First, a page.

According to the U.S. Department of Health & Human Services (HHS), as announced in early April, a portion of the $100 billion Provider Relief Fund would be used to reimburse healthcare providers, at Medicare rates, for COVID-related treatment of the uninsured. As a condition, providers are obligated to abstain from “balance billing” any patient for COVID-related treatment. The Families First Coronavirus Response Act requires private insurers to cover an insurance plan member’s cost-sharing payments for COVID-19 testing. President Trump also secured commitments from private insurers, including Humana, Cigna, UnitedHealth Group, and the Blue Cross Blue Shield system to waive cost-sharing payments for treatment related to COVID-19 for plan members.
$50 Billion General Allocation
$50 billion of the Provider Relief Fund is allocated for general distribution to Medicare facilities and providers impacted by COVID-19, based on eligible providers’ 2018 net patient revenue. The initial $30 billion was distributed between April 10 and April 17, and the remaining $20 billion is being distributed beginning Friday, April 24.
- To expedite providers getting money as quickly as possible, $30 billion was distributed immediately, proportionate to providers’ share of Medicare fee-for-service reimbursements in 2019. On Friday, April 10, $26 billion was delivered to bank accounts. The remaining $4 billion of the expedited $30 billion distribution was sent on April 17.
- This simple formula used the data on-hand to get the money out the door as quickly as possible. The Administration was transparent and upfront additional funds would be going out quickly to help providers with a relatively small share of their revenue coming from Medicare fee-for-service, such as children’s hospitals.
- HHS will begin distribution of the remaining $20 billion of the general distribution to these providers on April 24 to augment their allocation so that the whole $50 billion general distribution is allocated proportional to providers’ share of 2018 net patient revenue.
- On April 24, a portion of providers will automatically be sent an advance payment based off the revenue data they submit in CMS cost reports. Providers without adequate cost report data on file will need to submit their revenue information to a portal opening this week linked on this page for additional general distribution funds.
- Providers who receive their money automatically will still need to submit their revenue information so that it can be verified.
- Payments will go out weekly, on a rolling basis, as information is validated, with the first wave being delivered at the end of this week (April 24, 2020).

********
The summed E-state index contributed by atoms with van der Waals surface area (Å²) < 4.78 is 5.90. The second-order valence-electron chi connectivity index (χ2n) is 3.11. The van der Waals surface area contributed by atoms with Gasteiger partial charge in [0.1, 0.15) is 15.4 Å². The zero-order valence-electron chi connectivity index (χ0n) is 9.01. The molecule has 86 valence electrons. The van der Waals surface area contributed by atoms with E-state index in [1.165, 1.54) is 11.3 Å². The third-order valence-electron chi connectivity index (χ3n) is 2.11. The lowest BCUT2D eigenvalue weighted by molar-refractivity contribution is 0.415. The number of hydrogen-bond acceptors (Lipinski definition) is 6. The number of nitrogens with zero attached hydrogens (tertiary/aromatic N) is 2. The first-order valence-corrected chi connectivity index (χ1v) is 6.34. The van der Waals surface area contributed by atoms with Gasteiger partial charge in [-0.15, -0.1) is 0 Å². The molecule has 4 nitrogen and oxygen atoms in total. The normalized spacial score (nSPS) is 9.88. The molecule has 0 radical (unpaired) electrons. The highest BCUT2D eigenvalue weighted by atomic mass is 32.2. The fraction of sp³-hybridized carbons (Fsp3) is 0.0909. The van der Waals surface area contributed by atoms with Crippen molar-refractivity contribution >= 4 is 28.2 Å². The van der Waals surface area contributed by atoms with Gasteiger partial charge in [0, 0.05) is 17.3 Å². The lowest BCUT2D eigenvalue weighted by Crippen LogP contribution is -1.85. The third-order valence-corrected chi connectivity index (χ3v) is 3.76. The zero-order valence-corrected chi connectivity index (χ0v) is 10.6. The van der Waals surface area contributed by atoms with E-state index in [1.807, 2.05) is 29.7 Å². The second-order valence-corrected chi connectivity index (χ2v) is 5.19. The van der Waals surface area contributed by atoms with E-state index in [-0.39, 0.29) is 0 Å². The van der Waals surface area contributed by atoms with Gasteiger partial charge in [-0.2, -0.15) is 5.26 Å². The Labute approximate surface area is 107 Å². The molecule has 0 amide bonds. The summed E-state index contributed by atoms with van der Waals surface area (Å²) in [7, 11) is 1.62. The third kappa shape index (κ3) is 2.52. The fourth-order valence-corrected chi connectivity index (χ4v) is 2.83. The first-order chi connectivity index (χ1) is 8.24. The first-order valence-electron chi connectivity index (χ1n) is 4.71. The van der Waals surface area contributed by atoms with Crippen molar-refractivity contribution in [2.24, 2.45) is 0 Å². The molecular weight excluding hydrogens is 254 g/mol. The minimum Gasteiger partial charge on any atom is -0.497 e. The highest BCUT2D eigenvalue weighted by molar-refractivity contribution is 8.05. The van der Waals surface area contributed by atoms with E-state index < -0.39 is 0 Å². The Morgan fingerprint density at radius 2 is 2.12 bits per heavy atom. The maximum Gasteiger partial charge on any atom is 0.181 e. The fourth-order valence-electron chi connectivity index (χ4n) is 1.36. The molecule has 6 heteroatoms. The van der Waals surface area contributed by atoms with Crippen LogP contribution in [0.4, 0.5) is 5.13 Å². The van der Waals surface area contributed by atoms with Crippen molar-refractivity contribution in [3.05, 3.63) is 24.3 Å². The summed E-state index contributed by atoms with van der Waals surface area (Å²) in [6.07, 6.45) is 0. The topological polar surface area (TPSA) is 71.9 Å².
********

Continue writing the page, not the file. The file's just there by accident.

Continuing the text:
- Providers who receive funds from the general distribution have to sign an attestation confirming receipt of funds and agree to the terms and conditions of payment and confirm the CMS cost report.
- The Terms and Conditions also include other measures to help prevent fraud and misuse of the funds. All recipients will be required to submit documents sufficient to ensure that these funds were used for healthcare-related expenses or lost revenue attributable to coronavirus. There will be significant anti-fraud and auditing work done by HHS, including the work of the Office of the Inspector General.
- As part of this commitment, a condition to receiving these funds, providers must agree not to seek collection of out-of-pocket payments from a presumptive or actual COVID-19 patient that are greater than what the patient would have otherwise been required to pay if the care had been provided by an in-network provider.
Additional Information on the Initial $30 Billion Distribution
Recognizing the importance of delivering funds in a fast and transparent manner, $30 billion is being distributed, with payments arriving via direct deposit beginning April 10, 2020, to eligible providers throughout the American healthcare system. These are payments, not loans, to healthcare providers, and will not need to be repaid.
How Does This Apply to Different Types of Providers?
All relief payments are being made to providers and according to their tax identification number (TIN). For example:
- Large Organizations and Health Systems: Large Organizations will receive relief payments for each of their billing TINs that bill Medicare. Each organization should look to the part of their organization that bills Medicare to identify details on Medicare payments for 2019 or to identify the accounts where they should expect relief payments.
- Employed Physicians: Employed physicians should not expect to receive an individual payment directly. The employer organization will receive the relief payment as the billing organization.
- Physicians in a Group Practice: Individual physicians and providers in a group practice are unlikely to receive individual payments directly, as the group practice will receive the relief fund payment as the billing organization. Providers should look to the part of their organization that bills Medicare to identify details on Medicare payments for 2019 or to identify the accounts where they should expect relief payments.
- Solo Practitioners: Solo practitioners who bill Medicare will receive a payment under the TIN used to bill Medicare
For updated details on the CARES Act Provider Relief Fund visit HHS.gov.